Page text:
Thursday, November 07, 2013
Green's career so far has been divided into two phases. His first four films (George Washington, All the Real Girls, Undertow, and Snow Angels) are arty, independently financed dramas taking place in the South (with the exception of Snow Angels' New England in winter setting). These films owe a debt to Terrence Malick, Charles Burnett, early Michael Ritchie, and the photographs of William Eggleston, but they also inhabit a space entirely Green's own. He followed these films with three mainstream Hollywood stoner comedies (Pineapple Express, Your Highness, and The Sitter) that changed perceptions and expectations of Green as a filmmaker. (He also directed several episodes of Eastbound & Down.) This second phase of his career has baffled and/or angered many critics and fans who used to be in Green's corner. While most of these same people enjoyed Pineapple Express (and only an inhuman monster could watch Eastbound & Down without pleasure), they turned on Green intensely when the other two comedies came out in 2011.The usual lines about selling out and tarnishing a legacy were trotted out.
I acknowledge that Your Highness and The Sitter aren't Green at his best, though I am one of the small group of people who enjoys both of them quite a bit, but I don't see evidence of a betrayal or a sellout here. While the genres, audiences, and marketing and distribution budgets have changed, Green's sensibility, Orr's cinematography, and an inventive, '70s-influenced framing of shots remains. Danny McBride, who attended film school with Green in North Carolina and appears in both his artier dramas and his silly comedies, says Green was interested in watching and making all kinds of different films, and that's what he's done. It shouldn't be inconceivable that humans have seemingly contradictory qualities and varied interests, and that the same guy who made a dark tragedy like Snow Angels or a strange, melancholy romance like All the Real Girls could also make a spoof of sword-and-sorcery films with a character wearing a giant minotaur penis around his neck for one-third of the running time. I love that about Green.
Prince Avalanche should go some way toward explaining Green's career to the baffled. I'm the 480th person to point this out, but Prince Avalanche is very much a marriage between the independent art films and the stoner comedies, a fusion of the two phases of Green's career. A loose remake of a recent Icelandic film called Either Way, Prince Avalanche takes place in 1988 in Bastrop, Texas and is about two lonely, lovably dim goofballs, Alvin and Lance, who are painting new lines on the freshly paved and reconstructed highways after a devastating wildfire. A title card at the beginning says the wildfires took place in the 1980s, but this is a convenient stretching of the truth. The wildfires actually happened in 2011, several short months before Prince Avalanche was filmed. The line painters are played by Paul Rudd (Alvin) and Emile Hirsch (Lance), with uniforms modeled after Mario and Luigi. Alvin is married to Lance's older sister. He helped the aimless, not very bright Lance get the job as a favor to his wife, but his marriage is coming apart, and Lance is not too happy about being out in the middle of nowhere with his nerdy brother-in-law. The only other major character is a nameless truck driver played, in his final performance, by the late character actor and stuntman Lance LeGault who lives nearby and shows up periodically to give advice, insult, reminisce, and share his homemade liquor with the men as well as offer up some hilariously bizarre non sequiturs. A fourth character played by Joyce Payne, a local non-actor who lost her home in the fires, was added during filming. She happened to be there looking through the rubble of her property, so Green wrote her into the film.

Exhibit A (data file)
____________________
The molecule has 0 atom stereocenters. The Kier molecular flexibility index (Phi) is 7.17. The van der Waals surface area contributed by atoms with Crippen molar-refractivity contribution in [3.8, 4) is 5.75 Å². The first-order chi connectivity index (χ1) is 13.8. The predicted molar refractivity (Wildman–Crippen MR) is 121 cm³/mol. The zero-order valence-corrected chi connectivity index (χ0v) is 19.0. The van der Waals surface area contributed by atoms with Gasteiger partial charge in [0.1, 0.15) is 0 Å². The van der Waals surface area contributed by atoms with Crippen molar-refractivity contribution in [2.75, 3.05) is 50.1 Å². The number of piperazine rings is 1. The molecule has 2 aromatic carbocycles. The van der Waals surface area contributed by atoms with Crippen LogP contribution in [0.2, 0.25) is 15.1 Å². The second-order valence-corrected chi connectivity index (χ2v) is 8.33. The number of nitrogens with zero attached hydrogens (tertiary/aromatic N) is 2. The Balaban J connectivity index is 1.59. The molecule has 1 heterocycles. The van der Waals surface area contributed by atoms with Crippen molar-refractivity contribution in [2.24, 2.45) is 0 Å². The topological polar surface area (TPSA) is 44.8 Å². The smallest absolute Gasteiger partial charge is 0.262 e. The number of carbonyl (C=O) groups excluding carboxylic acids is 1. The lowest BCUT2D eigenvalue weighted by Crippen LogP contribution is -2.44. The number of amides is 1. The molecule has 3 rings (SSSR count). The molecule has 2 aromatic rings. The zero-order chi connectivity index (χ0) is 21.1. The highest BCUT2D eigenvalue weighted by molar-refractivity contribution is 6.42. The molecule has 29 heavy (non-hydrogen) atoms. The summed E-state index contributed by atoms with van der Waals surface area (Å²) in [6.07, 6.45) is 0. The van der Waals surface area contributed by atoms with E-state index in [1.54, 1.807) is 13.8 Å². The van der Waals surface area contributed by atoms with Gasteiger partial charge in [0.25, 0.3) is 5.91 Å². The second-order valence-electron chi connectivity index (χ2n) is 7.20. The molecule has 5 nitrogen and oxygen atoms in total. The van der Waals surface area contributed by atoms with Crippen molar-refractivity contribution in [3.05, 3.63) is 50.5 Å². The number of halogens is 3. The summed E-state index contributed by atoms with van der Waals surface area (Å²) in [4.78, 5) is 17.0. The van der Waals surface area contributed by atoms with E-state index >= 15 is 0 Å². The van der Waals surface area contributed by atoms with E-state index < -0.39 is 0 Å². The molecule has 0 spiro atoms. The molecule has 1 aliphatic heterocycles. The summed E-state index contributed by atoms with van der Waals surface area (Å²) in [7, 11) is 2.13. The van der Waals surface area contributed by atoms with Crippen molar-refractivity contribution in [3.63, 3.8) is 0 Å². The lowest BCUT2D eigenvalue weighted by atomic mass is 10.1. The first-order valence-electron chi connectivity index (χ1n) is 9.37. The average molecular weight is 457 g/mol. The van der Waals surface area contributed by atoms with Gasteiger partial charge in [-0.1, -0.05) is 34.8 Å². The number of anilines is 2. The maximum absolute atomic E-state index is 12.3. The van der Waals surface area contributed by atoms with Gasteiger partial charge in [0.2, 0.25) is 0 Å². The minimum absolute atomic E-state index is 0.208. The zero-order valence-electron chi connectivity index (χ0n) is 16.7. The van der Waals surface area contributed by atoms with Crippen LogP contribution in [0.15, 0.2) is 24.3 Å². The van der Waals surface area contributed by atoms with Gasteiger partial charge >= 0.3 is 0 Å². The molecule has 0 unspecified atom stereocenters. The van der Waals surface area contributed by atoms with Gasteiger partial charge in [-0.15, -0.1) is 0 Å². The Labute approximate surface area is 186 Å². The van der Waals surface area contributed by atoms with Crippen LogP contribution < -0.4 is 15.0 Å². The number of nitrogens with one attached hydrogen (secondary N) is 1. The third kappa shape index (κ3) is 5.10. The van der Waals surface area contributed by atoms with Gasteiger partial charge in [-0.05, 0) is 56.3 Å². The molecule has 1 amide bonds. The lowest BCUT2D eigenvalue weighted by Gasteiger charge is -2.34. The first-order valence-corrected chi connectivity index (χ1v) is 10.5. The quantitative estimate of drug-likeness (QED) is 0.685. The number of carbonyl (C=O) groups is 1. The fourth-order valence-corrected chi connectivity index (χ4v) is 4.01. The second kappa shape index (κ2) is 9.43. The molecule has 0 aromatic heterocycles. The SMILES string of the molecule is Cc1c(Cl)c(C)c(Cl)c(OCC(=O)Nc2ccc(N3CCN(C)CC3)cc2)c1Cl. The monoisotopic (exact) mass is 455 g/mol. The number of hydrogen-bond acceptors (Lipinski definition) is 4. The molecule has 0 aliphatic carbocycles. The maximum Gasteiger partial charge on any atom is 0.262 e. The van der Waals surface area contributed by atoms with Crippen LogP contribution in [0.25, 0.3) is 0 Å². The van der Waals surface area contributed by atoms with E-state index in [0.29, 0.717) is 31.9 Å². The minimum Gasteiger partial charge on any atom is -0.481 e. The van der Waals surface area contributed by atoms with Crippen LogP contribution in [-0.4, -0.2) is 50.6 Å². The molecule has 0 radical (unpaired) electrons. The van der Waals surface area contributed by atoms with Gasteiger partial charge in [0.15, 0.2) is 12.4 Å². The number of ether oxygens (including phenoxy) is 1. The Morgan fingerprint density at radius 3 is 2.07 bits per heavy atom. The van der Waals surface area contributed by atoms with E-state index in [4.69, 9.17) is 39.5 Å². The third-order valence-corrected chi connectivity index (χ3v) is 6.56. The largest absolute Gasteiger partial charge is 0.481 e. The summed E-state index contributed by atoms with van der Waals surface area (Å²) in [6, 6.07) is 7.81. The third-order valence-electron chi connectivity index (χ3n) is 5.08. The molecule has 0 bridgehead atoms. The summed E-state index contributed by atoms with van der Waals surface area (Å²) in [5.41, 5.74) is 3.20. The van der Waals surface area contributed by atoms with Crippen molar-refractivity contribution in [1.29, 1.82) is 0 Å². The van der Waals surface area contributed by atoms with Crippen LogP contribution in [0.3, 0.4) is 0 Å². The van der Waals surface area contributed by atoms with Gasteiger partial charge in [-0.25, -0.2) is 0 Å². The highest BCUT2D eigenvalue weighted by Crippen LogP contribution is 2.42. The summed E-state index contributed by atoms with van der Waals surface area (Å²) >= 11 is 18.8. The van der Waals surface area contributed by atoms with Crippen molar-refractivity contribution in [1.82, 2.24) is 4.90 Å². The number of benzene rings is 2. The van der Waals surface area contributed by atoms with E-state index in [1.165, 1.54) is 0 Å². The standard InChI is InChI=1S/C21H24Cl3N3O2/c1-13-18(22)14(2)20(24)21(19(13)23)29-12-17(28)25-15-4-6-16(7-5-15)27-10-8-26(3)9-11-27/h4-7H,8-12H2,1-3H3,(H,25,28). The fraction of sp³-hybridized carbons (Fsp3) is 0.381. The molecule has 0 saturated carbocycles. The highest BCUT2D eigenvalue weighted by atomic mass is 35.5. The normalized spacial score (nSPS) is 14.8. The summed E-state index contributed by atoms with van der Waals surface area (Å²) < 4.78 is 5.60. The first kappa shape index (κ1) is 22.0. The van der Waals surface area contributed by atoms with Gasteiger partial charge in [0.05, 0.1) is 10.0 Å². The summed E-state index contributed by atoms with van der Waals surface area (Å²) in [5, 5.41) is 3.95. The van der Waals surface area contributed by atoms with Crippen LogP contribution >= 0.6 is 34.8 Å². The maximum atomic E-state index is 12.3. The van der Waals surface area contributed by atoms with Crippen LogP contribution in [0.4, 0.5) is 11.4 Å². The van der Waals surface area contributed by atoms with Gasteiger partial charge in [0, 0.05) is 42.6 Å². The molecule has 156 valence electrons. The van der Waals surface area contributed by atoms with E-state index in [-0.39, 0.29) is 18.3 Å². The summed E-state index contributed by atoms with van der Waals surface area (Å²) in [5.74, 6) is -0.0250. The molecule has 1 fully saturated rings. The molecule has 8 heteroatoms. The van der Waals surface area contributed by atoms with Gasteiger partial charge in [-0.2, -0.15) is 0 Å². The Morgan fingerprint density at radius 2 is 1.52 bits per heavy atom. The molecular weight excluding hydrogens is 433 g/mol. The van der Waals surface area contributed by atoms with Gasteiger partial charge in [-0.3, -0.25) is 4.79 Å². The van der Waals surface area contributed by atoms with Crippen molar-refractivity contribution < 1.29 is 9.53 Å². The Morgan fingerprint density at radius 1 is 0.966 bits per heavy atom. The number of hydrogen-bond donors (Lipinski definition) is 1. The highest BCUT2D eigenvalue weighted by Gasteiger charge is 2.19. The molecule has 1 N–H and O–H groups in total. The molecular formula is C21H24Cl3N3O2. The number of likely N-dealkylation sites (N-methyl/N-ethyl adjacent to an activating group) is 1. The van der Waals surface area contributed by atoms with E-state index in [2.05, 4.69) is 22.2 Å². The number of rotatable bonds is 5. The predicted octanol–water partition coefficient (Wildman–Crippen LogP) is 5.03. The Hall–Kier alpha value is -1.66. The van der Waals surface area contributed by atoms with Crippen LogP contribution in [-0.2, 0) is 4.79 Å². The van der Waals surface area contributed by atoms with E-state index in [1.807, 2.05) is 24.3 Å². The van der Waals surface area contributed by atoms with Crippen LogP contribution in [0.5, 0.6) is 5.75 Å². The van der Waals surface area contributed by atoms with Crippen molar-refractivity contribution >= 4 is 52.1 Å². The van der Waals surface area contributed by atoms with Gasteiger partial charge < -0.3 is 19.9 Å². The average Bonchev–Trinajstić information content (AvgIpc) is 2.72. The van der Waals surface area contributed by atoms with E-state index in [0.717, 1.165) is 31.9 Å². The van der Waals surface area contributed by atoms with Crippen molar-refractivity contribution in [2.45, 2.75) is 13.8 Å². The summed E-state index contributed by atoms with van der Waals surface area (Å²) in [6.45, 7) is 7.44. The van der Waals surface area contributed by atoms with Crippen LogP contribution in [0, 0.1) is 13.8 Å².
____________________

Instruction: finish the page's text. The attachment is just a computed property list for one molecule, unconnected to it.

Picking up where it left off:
Prince Avalanche is spare, minimal, and gorgeous, but it's also goofy and playful, and Green finds a bizarre sweet spot between contemplative, meditative stillness and lowbrow comedy. It doesn't all come together. Some of the jokes just hang there, you never quite get a fix on Alvin and Lance, they're a little dumber than they need to be, and Green can sometimes strive a little too hard for pathos. Still, this is nothing like anything else out there right now, and my own puzzlement at how I should be responding to the film kept me engrossed in its strangeness and sweetness. I'm not entirely sure what to make of this movie, and that's usually a good sign for repeat viewings.
Green just finished making an adaptation of my favorite Larry Brown novel, Joe, with Nicolas Cage, Mud's Tye Sheridan, and several non-professional actors from Austin streets and homeless shelters, so my interest in him continues unabated.
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